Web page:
Global exchange bank ran out of disc space

About 22,000 trades in Japanese yen and Australian dollars could not be settled because CLS Bank's currency system ran out of...

About 22,000 trades in Japanese yen and Australian dollars could not be settled because CLS Bank's currency system ran out of disc space at the end of last month.

A glitch in the settlement system meant that trades in the Asia-Pacific region were delayed for 24 hours.

It marked the first major mishap for the global settlement system, which was launched last September and clears about $700bn (£450bn) worth of trades every day. The incident is also an embarrassment for IBM, which runs CLS's IT systems and is the bank's main technology supplier.

A spokesman for CLS Bank said, "We ran out of disc space running the processing systems. This slowed down the processing before the settlement cycle was due to run from midnight."

The settlement bank's databases, supplied by IBM, became overloaded with information and the mainframe machines could not extract or input data, causing the system to freeze. The outage lasted for about three hours.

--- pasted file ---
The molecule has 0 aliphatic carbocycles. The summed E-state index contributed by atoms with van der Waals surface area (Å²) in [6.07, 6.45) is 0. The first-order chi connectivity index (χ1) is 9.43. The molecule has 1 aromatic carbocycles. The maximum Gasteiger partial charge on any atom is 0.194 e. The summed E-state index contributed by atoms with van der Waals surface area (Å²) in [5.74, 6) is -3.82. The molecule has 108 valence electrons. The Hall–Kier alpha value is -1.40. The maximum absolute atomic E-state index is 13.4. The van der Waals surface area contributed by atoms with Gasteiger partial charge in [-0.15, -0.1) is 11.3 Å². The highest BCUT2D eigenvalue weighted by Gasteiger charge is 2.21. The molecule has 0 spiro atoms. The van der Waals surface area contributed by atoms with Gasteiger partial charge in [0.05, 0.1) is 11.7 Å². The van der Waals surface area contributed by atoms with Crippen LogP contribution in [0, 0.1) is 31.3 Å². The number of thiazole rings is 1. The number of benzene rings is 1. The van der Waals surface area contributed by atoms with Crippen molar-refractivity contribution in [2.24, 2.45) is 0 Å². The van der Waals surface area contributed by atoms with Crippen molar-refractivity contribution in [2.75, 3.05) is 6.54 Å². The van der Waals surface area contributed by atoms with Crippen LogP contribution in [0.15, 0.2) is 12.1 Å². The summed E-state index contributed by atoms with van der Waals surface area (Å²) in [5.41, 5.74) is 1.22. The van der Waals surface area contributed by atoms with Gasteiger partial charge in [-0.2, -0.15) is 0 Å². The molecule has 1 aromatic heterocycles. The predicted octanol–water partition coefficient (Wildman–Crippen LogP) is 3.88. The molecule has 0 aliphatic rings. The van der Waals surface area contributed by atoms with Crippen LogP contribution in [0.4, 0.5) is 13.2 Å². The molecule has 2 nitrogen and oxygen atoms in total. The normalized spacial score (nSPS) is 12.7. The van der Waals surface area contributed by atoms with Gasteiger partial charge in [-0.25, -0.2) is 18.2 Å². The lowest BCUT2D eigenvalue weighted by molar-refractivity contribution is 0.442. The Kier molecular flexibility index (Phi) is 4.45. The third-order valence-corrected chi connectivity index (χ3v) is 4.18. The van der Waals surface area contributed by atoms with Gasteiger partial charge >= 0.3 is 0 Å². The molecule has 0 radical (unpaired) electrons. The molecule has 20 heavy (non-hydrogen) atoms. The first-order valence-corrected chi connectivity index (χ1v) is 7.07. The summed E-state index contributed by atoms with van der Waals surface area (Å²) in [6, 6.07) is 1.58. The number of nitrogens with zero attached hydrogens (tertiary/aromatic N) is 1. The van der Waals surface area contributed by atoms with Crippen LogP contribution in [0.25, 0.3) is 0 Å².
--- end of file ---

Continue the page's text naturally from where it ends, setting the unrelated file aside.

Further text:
"It would appear that some of the maintenance runs [which clean up the application for the next day's batch of settlements] did not clear from the database. A huge amount of data was left in," the CLS spokesman said.

CLS said IBM would not have to pay a penalty fee in compensation for the fault, adding that it has installed new safeguards in the system since the incident. IBM declined to comment.

CLS's system took five years to develop and was one of the largest IT projects in financial services. CLS Bank comprises an industry consortium of 67 leading banks, including Goldman Sachs and Citibank.

The CLS service aims to provide a simultaneous settlement service for global foreign exchange transactions between banks by slashing the time taken to settle currency transactions from days to hours.

CLS technology

IBM developed the CLS technology platform using Unix server clusters.

The two mirrored sites and a third back-up implementation are based on clusters of IBM pSeries servers running IBM Unix.

The system runs IBM DB2 databases and Shark enterprise storage servers. Middleware has been adapted from IBM's Websphere product, with Tivoli software responsible for systems management.

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